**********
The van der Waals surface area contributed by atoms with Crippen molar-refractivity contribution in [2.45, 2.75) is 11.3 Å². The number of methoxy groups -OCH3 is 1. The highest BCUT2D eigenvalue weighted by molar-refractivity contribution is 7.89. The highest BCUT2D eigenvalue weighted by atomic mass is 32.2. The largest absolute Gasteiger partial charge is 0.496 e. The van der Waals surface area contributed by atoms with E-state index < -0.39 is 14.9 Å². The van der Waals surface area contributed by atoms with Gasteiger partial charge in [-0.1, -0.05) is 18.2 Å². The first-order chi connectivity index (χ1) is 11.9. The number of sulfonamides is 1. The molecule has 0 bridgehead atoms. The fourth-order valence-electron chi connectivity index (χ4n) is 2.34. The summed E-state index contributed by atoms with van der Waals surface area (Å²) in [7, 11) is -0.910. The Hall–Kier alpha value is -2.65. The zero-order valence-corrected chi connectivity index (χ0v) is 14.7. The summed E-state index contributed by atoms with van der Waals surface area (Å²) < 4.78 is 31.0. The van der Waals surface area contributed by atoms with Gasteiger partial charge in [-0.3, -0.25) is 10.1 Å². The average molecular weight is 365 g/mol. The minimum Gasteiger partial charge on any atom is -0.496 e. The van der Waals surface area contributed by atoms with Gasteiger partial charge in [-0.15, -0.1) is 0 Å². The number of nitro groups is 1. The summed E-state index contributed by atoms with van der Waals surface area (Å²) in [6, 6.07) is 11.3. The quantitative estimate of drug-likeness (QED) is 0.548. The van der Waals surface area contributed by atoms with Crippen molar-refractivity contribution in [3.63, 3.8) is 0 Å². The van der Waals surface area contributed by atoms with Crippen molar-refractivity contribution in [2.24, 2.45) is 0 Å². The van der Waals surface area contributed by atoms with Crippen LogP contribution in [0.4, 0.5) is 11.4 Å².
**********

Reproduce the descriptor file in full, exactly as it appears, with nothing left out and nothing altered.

The van der Waals surface area contributed by atoms with Crippen molar-refractivity contribution in [2.45, 2.75) is 11.3 Å². The number of methoxy groups -OCH3 is 1. The highest BCUT2D eigenvalue weighted by molar-refractivity contribution is 7.89. The highest BCUT2D eigenvalue weighted by atomic mass is 32.2. The largest absolute Gasteiger partial charge is 0.496 e. The van der Waals surface area contributed by atoms with E-state index < -0.39 is 14.9 Å². The van der Waals surface area contributed by atoms with Gasteiger partial charge in [-0.1, -0.05) is 18.2 Å². The first-order chi connectivity index (χ1) is 11.9. The number of sulfonamides is 1. The molecule has 0 bridgehead atoms. The fourth-order valence-electron chi connectivity index (χ4n) is 2.34. The summed E-state index contributed by atoms with van der Waals surface area (Å²) in [7, 11) is -0.910. The Hall–Kier alpha value is -2.65. The zero-order valence-corrected chi connectivity index (χ0v) is 14.7. The summed E-state index contributed by atoms with van der Waals surface area (Å²) < 4.78 is 31.0. The van der Waals surface area contributed by atoms with Gasteiger partial charge in [-0.3, -0.25) is 10.1 Å². The average molecular weight is 365 g/mol. The minimum Gasteiger partial charge on any atom is -0.496 e. The van der Waals surface area contributed by atoms with Gasteiger partial charge in [-0.15, -0.1) is 0 Å². The number of nitro groups is 1. The summed E-state index contributed by atoms with van der Waals surface area (Å²) in [6, 6.07) is 11.3. The quantitative estimate of drug-likeness (QED) is 0.548. The van der Waals surface area contributed by atoms with Crippen molar-refractivity contribution in [3.63, 3.8) is 0 Å². The van der Waals surface area contributed by atoms with Crippen molar-refractivity contribution in [2.24, 2.45) is 0 Å². The van der Waals surface area contributed by atoms with Crippen LogP contribution in [0.4, 0.5) is 11.4 Å².